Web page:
OS X's Launch Services database keeps track of document bindings in several ways—generally it does its best to try to match an application even if you've moved it.
You can run
lsregister -dump (
/System/Library/Frameworks/CoreServices.framework/Frameworks/LaunchServices.framework/Support/lsregister) to see what the Launch Services database says about a binding. For example, if I bind text files to open with TextWrangler, I see:
handler id: 3124
content type: public.plain-text
all roles: com.barebones.textwrangler (0x3ea30180)
public.plain-text is a Uniform Type Identifier (which maps to one or more file extensions, MIME types, etc., and may have subtypes) representing plain text, and
com.barebones.textwrangler is the bundle ID of TextWrangler.
I'm not aware of any Linux standard as robust as this for document binding—to do something like the Mac, first there'd need to be a standard method for identifying applications regardless of their location or name (like the Java package-like/reverse-DNS method on the Mac), then a registry for type mappings and bindings that was followed by enough desktop environments to be useful, and some way of registering applications as they're installed.
You don't necessarily need separate files, like
Info.plist in Mac application bundles, to store this information; even on Mac OS X you can embed information into a binary section which Launch Services indexes just fine (note that this is not a separate "fork" or extended attribute; it's like embedding debug information in an executable). So perhaps some derivative of the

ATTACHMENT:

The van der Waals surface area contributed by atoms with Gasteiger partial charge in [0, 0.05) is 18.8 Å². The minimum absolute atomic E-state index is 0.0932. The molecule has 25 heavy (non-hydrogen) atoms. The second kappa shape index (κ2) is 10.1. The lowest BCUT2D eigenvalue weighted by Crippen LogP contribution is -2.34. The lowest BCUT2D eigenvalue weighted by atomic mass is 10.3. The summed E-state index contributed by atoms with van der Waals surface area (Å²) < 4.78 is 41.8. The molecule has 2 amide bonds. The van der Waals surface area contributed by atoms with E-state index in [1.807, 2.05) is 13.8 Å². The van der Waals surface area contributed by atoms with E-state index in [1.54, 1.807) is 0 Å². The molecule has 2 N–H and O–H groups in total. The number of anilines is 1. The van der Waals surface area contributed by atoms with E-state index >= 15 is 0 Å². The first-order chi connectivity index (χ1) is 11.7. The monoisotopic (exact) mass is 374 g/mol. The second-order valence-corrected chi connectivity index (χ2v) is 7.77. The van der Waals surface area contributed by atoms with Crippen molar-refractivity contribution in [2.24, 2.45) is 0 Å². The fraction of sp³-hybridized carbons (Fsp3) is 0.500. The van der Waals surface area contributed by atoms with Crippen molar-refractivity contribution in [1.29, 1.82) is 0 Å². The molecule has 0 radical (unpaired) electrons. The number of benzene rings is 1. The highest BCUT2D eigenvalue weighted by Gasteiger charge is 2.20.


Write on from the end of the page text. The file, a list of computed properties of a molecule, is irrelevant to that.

.desktop files could be embedded. On the other end, you'd need a way of recognizing content. Ideally you'd even be able to do content sniffing like the
file(1) command to identify a document type; classic Mac OS did this with the Translation Manager (which permitted registration of converters from one format to another, as well as sniffers).
UTIs and the Translation Manager handle(d) clipboard and drag & drop content as well as files on disk; unifying these format representations is pretty useful while you're at it.